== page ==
County Detectives Honored At Luncheon

County Detectives Honored At Luncheon

Police officers and detectives were joined by Fairfax County Police chief Thomas Manger to recognize the criminal investigators for solving the lower-profile property crime cases around the county.

Manger stressed that these cases are no less important.

"I think it's long overdue to recognize the detectives in the property crimes. A lot of these folks are unbelievably talented detectives. We take these crimes as seriously as we take any crime in this county," Manger said.

There was one detective honored from each of the seven districts. They worked in part with the Crime Solvers program, which is a nationwide program where the police ask for citizens' assistance and pay for tips leading to arrests.

Fairfax County public information officer Jacqi Smith was one of the ceremony organizers, handing out plaques at the Dec. 10 luncheon at the Fairfax Country Club.

"What's here today is the criminal investigation section," she said.

Fellow information officer Julie Hersey was at the ceremony. Hersey noted the big advantage of the Crime Solvers program was anonymity.

"People realize Crime Solvers stands for anonymity. The police department does not run Crime Solvers, citizens do," she said.

The program started in October 1979 and relies on no government funding, according to Hersey.

LT. JOHN NAYLOR of the West Springfield District station was on hand to see one of his officers, Eric Carpenter, be recognized. Carpenter is one of seven detectives at West Springfield, and he has been there seven years as well.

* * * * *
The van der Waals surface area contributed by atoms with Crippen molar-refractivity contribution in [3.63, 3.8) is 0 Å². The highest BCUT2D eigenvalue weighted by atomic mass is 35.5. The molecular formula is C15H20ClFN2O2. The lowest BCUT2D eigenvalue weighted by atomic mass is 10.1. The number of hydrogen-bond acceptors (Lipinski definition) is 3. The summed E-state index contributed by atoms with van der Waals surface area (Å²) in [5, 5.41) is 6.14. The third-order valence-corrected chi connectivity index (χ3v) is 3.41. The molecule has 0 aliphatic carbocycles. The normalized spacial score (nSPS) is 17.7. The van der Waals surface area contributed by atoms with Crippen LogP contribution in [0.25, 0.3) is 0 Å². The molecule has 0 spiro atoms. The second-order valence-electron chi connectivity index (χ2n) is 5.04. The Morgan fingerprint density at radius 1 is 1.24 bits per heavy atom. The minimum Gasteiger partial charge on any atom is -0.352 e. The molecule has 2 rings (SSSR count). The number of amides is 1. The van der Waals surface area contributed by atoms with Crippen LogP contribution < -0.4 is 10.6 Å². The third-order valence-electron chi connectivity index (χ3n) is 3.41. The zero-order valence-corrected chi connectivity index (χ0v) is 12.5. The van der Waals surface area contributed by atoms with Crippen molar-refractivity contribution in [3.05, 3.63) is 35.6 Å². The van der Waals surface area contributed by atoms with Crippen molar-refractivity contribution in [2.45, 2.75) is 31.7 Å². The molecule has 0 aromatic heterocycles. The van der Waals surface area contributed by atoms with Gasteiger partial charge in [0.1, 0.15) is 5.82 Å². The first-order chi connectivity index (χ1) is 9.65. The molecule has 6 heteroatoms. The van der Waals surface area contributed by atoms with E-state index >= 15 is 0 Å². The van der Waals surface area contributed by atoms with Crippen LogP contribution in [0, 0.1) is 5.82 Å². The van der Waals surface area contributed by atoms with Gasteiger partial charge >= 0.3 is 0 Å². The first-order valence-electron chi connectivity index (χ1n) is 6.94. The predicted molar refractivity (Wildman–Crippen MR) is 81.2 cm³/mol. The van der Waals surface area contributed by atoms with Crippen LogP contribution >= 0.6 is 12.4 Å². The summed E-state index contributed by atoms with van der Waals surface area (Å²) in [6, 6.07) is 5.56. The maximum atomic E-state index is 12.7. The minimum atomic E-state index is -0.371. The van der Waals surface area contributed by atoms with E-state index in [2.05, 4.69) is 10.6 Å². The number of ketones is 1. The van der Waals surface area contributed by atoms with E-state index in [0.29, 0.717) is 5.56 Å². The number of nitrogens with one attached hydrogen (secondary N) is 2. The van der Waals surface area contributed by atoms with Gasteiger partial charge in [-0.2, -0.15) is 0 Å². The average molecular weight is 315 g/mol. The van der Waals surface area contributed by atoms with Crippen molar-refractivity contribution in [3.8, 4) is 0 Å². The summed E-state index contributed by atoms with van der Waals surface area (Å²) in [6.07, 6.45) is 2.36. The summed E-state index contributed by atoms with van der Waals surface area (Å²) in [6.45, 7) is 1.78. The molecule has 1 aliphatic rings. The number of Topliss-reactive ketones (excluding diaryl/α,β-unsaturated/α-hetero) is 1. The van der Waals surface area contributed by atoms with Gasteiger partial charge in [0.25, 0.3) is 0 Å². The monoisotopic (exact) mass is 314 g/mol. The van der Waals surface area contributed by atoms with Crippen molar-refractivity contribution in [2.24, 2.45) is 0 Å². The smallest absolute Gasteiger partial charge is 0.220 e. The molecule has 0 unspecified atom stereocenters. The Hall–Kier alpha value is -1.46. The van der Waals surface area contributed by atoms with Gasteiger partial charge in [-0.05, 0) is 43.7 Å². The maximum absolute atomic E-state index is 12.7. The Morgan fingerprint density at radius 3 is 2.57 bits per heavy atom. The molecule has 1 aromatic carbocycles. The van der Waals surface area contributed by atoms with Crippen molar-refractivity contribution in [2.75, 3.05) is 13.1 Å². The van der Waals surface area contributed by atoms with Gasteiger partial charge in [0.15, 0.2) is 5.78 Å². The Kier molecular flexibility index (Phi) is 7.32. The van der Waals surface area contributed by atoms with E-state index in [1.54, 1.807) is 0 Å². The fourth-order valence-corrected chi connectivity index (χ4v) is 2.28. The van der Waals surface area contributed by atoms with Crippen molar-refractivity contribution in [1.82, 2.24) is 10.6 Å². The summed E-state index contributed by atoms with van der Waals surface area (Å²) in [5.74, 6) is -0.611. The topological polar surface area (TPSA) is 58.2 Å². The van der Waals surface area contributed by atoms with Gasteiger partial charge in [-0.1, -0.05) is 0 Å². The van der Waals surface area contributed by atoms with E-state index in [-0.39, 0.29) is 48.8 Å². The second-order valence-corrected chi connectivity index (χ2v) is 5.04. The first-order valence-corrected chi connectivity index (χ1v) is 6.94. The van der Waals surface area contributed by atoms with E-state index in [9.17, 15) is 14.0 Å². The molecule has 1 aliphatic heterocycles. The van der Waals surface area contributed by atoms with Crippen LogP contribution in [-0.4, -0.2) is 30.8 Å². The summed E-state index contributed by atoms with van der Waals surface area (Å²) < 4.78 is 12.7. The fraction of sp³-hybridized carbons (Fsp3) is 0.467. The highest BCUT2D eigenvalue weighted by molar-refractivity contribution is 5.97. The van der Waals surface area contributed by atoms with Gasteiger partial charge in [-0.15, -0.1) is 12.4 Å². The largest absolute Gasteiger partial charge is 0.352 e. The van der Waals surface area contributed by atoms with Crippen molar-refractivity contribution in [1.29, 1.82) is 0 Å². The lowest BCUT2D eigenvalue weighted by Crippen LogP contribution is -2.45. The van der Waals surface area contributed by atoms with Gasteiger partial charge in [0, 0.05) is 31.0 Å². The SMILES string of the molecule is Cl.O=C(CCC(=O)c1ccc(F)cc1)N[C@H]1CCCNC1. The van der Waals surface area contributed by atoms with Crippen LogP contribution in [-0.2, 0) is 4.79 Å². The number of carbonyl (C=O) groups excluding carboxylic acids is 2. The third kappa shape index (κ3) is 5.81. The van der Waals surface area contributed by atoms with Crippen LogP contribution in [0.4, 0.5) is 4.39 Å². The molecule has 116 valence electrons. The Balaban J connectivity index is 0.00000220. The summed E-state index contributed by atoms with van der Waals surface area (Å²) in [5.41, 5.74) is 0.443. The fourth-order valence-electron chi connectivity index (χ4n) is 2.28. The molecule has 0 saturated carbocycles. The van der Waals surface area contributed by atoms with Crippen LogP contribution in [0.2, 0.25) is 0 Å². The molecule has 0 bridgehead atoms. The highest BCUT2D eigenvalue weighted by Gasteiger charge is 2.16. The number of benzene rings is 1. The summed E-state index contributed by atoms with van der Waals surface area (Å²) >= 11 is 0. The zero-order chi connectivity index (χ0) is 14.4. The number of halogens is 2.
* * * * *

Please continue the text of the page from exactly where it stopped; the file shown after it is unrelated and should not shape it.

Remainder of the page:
"He has one of the higher closure rates, a real good detective. Unfortunately I couldn't put my whole section in, they all do a good job," Naylor said.

At the West Springfield District station, which is still in its temporary facility until the station gets remodeled, there are other awards as well. Officer of the Quarter, Officer of the Year and an award by a Springfield group came to mind.

"The Optimist Club in Springfield, they recognize an officer," Naylor said.

Manger said that Fairfax County leads the way in crime-fighting technology as well. The automated fingerprint system was one crime-fighting apparatus that immediately came to mind.

"Now you can just throw it into a database. Technology continues to make strides," he said.

This was the second time the criminal investigation detectives were recognized. Last year, the officers involved in violent crimes were recognized.